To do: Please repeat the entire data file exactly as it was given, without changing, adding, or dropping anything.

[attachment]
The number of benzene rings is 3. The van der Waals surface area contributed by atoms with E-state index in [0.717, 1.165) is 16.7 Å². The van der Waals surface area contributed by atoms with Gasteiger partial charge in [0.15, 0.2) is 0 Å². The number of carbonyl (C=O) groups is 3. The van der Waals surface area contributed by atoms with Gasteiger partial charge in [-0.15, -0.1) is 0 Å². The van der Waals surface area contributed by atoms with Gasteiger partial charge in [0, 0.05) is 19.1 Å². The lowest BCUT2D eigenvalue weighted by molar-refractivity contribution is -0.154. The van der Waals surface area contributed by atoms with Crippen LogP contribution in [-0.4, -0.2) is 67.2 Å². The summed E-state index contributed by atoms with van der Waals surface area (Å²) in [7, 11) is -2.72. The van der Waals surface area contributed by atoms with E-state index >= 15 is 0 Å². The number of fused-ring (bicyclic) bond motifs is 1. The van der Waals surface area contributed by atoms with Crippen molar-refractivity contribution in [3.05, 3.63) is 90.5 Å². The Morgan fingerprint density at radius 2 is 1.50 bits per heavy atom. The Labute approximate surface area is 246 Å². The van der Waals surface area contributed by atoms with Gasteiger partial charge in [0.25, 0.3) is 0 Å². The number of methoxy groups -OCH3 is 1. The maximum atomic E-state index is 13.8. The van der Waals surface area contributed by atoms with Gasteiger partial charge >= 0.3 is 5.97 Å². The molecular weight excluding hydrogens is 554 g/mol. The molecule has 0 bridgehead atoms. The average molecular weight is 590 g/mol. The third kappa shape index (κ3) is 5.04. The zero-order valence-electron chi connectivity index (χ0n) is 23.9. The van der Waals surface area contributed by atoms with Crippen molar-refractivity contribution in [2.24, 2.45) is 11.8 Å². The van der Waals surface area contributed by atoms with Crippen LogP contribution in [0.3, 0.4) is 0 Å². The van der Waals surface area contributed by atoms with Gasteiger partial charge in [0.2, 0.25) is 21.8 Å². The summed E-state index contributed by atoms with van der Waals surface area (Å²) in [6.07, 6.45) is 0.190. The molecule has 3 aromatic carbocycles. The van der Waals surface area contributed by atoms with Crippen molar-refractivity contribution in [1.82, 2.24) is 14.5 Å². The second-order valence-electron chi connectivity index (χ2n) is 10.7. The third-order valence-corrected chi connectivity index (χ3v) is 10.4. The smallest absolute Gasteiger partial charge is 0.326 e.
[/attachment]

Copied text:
The number of benzene rings is 3. The van der Waals surface area contributed by atoms with E-state index in [0.717, 1.165) is 16.7 Å². The van der Waals surface area contributed by atoms with Gasteiger partial charge in [0.15, 0.2) is 0 Å². The number of carbonyl (C=O) groups is 3. The van der Waals surface area contributed by atoms with Gasteiger partial charge in [-0.15, -0.1) is 0 Å². The van der Waals surface area contributed by atoms with Gasteiger partial charge in [0, 0.05) is 19.1 Å². The lowest BCUT2D eigenvalue weighted by molar-refractivity contribution is -0.154. The van der Waals surface area contributed by atoms with Crippen LogP contribution in [-0.4, -0.2) is 67.2 Å². The summed E-state index contributed by atoms with van der Waals surface area (Å²) in [7, 11) is -2.72. The van der Waals surface area contributed by atoms with E-state index >= 15 is 0 Å². The number of fused-ring (bicyclic) bond motifs is 1. The van der Waals surface area contributed by atoms with Crippen molar-refractivity contribution in [3.05, 3.63) is 90.5 Å². The Morgan fingerprint density at radius 2 is 1.50 bits per heavy atom. The Labute approximate surface area is 246 Å². The van der Waals surface area contributed by atoms with Gasteiger partial charge in [0.25, 0.3) is 0 Å². The number of methoxy groups -OCH3 is 1. The maximum atomic E-state index is 13.8. The van der Waals surface area contributed by atoms with Gasteiger partial charge >= 0.3 is 5.97 Å². The molecular weight excluding hydrogens is 554 g/mol. The molecule has 0 bridgehead atoms. The average molecular weight is 590 g/mol. The third kappa shape index (κ3) is 5.04. The zero-order valence-electron chi connectivity index (χ0n) is 23.9. The van der Waals surface area contributed by atoms with Crippen molar-refractivity contribution in [2.24, 2.45) is 11.8 Å². The van der Waals surface area contributed by atoms with Crippen LogP contribution in [0.3, 0.4) is 0 Å². The van der Waals surface area contributed by atoms with Gasteiger partial charge in [0.2, 0.25) is 21.8 Å². The summed E-state index contributed by atoms with van der Waals surface area (Å²) in [6.07, 6.45) is 0.190. The molecule has 3 aromatic carbocycles. The van der Waals surface area contributed by atoms with Crippen molar-refractivity contribution in [1.82, 2.24) is 14.5 Å². The second-order valence-electron chi connectivity index (χ2n) is 10.7. The third-order valence-corrected chi connectivity index (χ3v) is 10.4. The smallest absolute Gasteiger partial charge is 0.326 e.